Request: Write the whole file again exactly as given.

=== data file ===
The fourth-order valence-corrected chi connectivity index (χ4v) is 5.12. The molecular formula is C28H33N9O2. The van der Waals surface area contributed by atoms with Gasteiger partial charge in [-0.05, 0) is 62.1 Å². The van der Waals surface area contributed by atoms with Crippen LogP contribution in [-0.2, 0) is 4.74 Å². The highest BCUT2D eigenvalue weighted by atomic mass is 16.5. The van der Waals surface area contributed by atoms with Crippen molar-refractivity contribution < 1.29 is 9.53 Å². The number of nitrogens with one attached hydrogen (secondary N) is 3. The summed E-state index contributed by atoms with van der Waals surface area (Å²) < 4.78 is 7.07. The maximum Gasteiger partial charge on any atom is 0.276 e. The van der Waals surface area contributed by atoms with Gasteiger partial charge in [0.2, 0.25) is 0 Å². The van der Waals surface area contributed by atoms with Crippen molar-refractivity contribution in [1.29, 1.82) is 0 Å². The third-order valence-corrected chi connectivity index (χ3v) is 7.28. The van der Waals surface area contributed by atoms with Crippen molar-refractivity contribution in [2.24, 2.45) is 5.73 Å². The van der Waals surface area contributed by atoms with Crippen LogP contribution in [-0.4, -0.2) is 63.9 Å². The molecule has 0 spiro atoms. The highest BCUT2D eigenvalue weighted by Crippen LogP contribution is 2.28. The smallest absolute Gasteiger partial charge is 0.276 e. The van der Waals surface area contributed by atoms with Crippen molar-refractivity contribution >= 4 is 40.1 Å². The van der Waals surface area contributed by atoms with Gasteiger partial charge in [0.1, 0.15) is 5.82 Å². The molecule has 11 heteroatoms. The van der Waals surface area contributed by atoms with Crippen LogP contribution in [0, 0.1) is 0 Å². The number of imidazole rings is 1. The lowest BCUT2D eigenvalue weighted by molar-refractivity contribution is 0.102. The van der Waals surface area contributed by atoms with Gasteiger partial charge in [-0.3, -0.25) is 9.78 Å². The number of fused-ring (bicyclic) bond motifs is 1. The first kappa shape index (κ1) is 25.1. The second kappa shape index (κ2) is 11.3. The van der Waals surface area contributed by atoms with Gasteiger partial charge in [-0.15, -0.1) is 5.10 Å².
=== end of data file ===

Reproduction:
The fourth-order valence-corrected chi connectivity index (χ4v) is 5.12. The molecular formula is C28H33N9O2. The van der Waals surface area contributed by atoms with Gasteiger partial charge in [-0.05, 0) is 62.1 Å². The van der Waals surface area contributed by atoms with Crippen LogP contribution in [-0.2, 0) is 4.74 Å². The highest BCUT2D eigenvalue weighted by atomic mass is 16.5. The van der Waals surface area contributed by atoms with Crippen molar-refractivity contribution < 1.29 is 9.53 Å². The number of nitrogens with one attached hydrogen (secondary N) is 3. The summed E-state index contributed by atoms with van der Waals surface area (Å²) < 4.78 is 7.07. The maximum Gasteiger partial charge on any atom is 0.276 e. The van der Waals surface area contributed by atoms with Gasteiger partial charge in [0.2, 0.25) is 0 Å². The van der Waals surface area contributed by atoms with Crippen molar-refractivity contribution in [1.29, 1.82) is 0 Å². The third-order valence-corrected chi connectivity index (χ3v) is 7.28. The van der Waals surface area contributed by atoms with Crippen molar-refractivity contribution in [2.24, 2.45) is 5.73 Å². The van der Waals surface area contributed by atoms with Crippen LogP contribution in [-0.4, -0.2) is 63.9 Å². The molecule has 0 spiro atoms. The highest BCUT2D eigenvalue weighted by Crippen LogP contribution is 2.28. The smallest absolute Gasteiger partial charge is 0.276 e. The van der Waals surface area contributed by atoms with Crippen molar-refractivity contribution >= 4 is 40.1 Å². The van der Waals surface area contributed by atoms with Gasteiger partial charge in [0.1, 0.15) is 5.82 Å². The molecule has 11 heteroatoms. The van der Waals surface area contributed by atoms with Crippen LogP contribution in [0, 0.1) is 0 Å². The number of imidazole rings is 1. The lowest BCUT2D eigenvalue weighted by molar-refractivity contribution is 0.102. The van der Waals surface area contributed by atoms with Gasteiger partial charge in [-0.3, -0.25) is 9.78 Å². The number of fused-ring (bicyclic) bond motifs is 1. The first kappa shape index (κ1) is 25.1. The second kappa shape index (κ2) is 11.3. The van der Waals surface area contributed by atoms with Gasteiger partial charge in [-0.15, -0.1) is 5.10 Å².